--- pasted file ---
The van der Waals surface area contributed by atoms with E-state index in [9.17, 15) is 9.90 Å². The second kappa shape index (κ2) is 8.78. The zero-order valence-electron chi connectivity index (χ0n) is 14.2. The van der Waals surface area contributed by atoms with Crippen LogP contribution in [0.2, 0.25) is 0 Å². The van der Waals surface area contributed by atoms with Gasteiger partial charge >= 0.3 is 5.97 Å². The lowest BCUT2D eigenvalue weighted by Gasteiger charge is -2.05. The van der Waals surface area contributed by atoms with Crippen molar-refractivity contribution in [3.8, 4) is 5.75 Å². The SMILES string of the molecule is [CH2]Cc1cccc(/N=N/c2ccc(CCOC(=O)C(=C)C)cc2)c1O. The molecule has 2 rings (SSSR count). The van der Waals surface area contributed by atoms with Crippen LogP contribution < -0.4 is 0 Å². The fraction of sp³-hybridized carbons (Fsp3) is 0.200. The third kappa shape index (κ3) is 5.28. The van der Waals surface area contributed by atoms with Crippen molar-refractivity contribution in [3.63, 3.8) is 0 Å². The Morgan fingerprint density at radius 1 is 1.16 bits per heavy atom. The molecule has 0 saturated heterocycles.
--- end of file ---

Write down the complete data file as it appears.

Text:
The van der Waals surface area contributed by atoms with E-state index in [9.17, 15) is 9.90 Å². The second kappa shape index (κ2) is 8.78. The zero-order valence-electron chi connectivity index (χ0n) is 14.2. The van der Waals surface area contributed by atoms with Crippen LogP contribution in [0.2, 0.25) is 0 Å². The van der Waals surface area contributed by atoms with Gasteiger partial charge >= 0.3 is 5.97 Å². The lowest BCUT2D eigenvalue weighted by Gasteiger charge is -2.05. The van der Waals surface area contributed by atoms with Crippen molar-refractivity contribution in [3.8, 4) is 5.75 Å². The SMILES string of the molecule is [CH2]Cc1cccc(/N=N/c2ccc(CCOC(=O)C(=C)C)cc2)c1O. The molecule has 2 rings (SSSR count). The van der Waals surface area contributed by atoms with Crippen LogP contribution < -0.4 is 0 Å². The fraction of sp³-hybridized carbons (Fsp3) is 0.200. The third kappa shape index (κ3) is 5.28. The van der Waals surface area contributed by atoms with Crippen molar-refractivity contribution in [3.63, 3.8) is 0 Å². The Morgan fingerprint density at radius 1 is 1.16 bits per heavy atom. The molecule has 0 saturated heterocycles.